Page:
Hours ahead of GMT: 5
Iguana sightings: 2
We arrived after a great but very much eleven hour flight into Cancún; the tourist centre of the world. As we piled into a shuttle bus to take us to our hostel, we drove past miles of huge, white hotels containing as much charm as the lime green ‘I ❤ Cancun’ trucker hat littered across all the gift shops. Gucci, Starbucks and the Hard Rock Hotel were amongst the disappointing recognisable brands drowning the beautiful beaches behind them. Relieved we were only staying for one night, our hostel was a refreshing contrast to the super-hotels we had spent the last 20 minutes gawping at. It had wonderful character, friendly staff and was awash with vibrant colours offering a clear feeling we were far away from the greys of beloved London.
After a jubilant first £1 beer and pizza to share, we became immediately tired and just about made it back to the hostel, surrounded by a bewildering main road which seemed to lack in distinct lanes or rules. Come morning we eagerly set off to Isla Mujerés for a weekend of purity, peace and paradise.
The 20 minute water ferry lead us to the island which was far bigger and more established than we envisioned. We soon stumbled across our second hostel (a slight set back from the first) and hauled in our over-packed bags to relieve our shoulders. By 10.30am we were firmly positioned on Playa Norte beach, mesmerised by the clarity of the lapping sea and feeling the warmth of soft sand between our toes; this was the moment we had been waiting months for. A quick walk around soon revealed that our remote paradise was actually incredibly touristy too, in fact it was full of American visitors and as such meant every shop, bar or restaurant was targeted at the newbie; English translations, European menus and hefty prices. We made the most of the idyllic setting and hired a golf cart for a quick whizz around the island and booked a snorkelling trip for the following day. After a fantastic (albeit hipster) breakfast at Rooster we embarked on a tour of an underwater museum with just one other family. On with a life jacket which reassuringly strangled rather than hugged me, I gingerly jumped – well more placed myself – into the Caribbean Sea and stuck my head under the forceful waves to witness a glorious depth of clear sea, shawls of fish and intriguing Mayan statues. After an affirming gasp for non-snorkel oxygen, I quickly plunged under again to understand what was beneath us, can I really see moss-ridden statues of people, a Volkswagen Beatle with fish swimming through it’s windows and some kind of house? The snorkel tour was breath-taking, especially when a large wave washed over us. After 20 or so minutes of taking in the underwater world the ignored ‘please don’t get seasick, take medication’ sign at the shop lingered in my head. Rapidly the strong waves became overwhelming and nausea struck. Unfortunately (but reassuringly) S felt the same, as we retreated to the boat he looked as white as the inside of a lychee. We both clung to the knowledge we would soon return to the security of land and this feeling will soon cease. Pleasant distractions helped too in the form of flying fish and pelicans sharply diving for their dinner.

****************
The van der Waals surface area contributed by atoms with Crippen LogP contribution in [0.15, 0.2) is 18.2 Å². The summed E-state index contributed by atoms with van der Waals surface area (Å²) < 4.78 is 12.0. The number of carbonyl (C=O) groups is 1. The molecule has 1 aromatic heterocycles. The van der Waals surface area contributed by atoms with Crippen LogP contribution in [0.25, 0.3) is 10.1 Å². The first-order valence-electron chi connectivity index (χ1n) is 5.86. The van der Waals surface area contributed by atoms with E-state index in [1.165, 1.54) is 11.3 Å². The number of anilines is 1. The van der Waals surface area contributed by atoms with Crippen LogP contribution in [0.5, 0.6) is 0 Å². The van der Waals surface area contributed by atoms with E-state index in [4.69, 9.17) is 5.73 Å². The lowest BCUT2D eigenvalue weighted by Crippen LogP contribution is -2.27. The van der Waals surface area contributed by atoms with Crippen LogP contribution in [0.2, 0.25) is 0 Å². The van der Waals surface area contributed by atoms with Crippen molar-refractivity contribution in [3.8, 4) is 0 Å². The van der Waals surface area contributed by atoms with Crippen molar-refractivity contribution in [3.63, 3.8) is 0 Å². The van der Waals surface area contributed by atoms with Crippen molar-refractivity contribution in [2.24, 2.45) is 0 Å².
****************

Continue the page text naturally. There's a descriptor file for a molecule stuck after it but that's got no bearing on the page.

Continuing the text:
When our balance and steadiness finally restored itself after 30 minutes or so happily on land, we reconvened and wondered out to the town of Isla Mujerés on our last night there. We sat with ‘dos cervezas’ on a wooden swing in a beach bar whilst the sun painted the sky orange before sinking into the horizon. Both filled with appreciation of our scenery, we clinked our Coronas “to us” and left the darkening beach to find food.
Keen to avoid ‘the strip’ but one of us (S) also desperate for quite frankly anything to eat we hastily stepped into a French restaurant which served us snapper; overpriced and along with its accompaniments drowning in oil. With the feeling of a newly-serviced bike in our mouths, we agreed to steer clear of touristy places and seek a more authentic taste of Mexico. Onwards we went to Valladolid, Yucatán…